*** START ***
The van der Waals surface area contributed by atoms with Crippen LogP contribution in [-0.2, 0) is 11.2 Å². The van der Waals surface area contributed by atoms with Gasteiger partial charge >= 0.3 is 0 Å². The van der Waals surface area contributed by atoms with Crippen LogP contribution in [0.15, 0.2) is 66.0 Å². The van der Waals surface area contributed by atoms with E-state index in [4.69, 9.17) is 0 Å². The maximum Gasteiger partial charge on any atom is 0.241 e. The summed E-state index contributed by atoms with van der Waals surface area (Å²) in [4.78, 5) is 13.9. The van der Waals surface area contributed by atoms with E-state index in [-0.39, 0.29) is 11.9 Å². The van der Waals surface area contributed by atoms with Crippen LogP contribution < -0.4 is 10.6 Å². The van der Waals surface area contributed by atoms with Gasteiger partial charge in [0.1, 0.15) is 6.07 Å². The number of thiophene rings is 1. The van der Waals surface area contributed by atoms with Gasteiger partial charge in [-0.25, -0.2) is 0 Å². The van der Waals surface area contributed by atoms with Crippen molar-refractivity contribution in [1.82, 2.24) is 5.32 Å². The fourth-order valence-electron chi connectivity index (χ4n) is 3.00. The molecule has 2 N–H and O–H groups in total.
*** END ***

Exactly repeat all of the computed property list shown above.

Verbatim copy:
The van der Waals surface area contributed by atoms with Crippen LogP contribution in [-0.2, 0) is 11.2 Å². The van der Waals surface area contributed by atoms with Gasteiger partial charge >= 0.3 is 0 Å². The van der Waals surface area contributed by atoms with Crippen LogP contribution in [0.15, 0.2) is 66.0 Å². The van der Waals surface area contributed by atoms with E-state index in [4.69, 9.17) is 0 Å². The maximum Gasteiger partial charge on any atom is 0.241 e. The summed E-state index contributed by atoms with van der Waals surface area (Å²) in [4.78, 5) is 13.9. The van der Waals surface area contributed by atoms with E-state index in [-0.39, 0.29) is 11.9 Å². The van der Waals surface area contributed by atoms with Crippen LogP contribution < -0.4 is 10.6 Å². The van der Waals surface area contributed by atoms with Gasteiger partial charge in [0.1, 0.15) is 6.07 Å². The number of thiophene rings is 1. The van der Waals surface area contributed by atoms with Gasteiger partial charge in [-0.25, -0.2) is 0 Å². The van der Waals surface area contributed by atoms with Crippen molar-refractivity contribution in [1.82, 2.24) is 5.32 Å². The fourth-order valence-electron chi connectivity index (χ4n) is 3.00. The molecule has 2 N–H and O–H groups in total.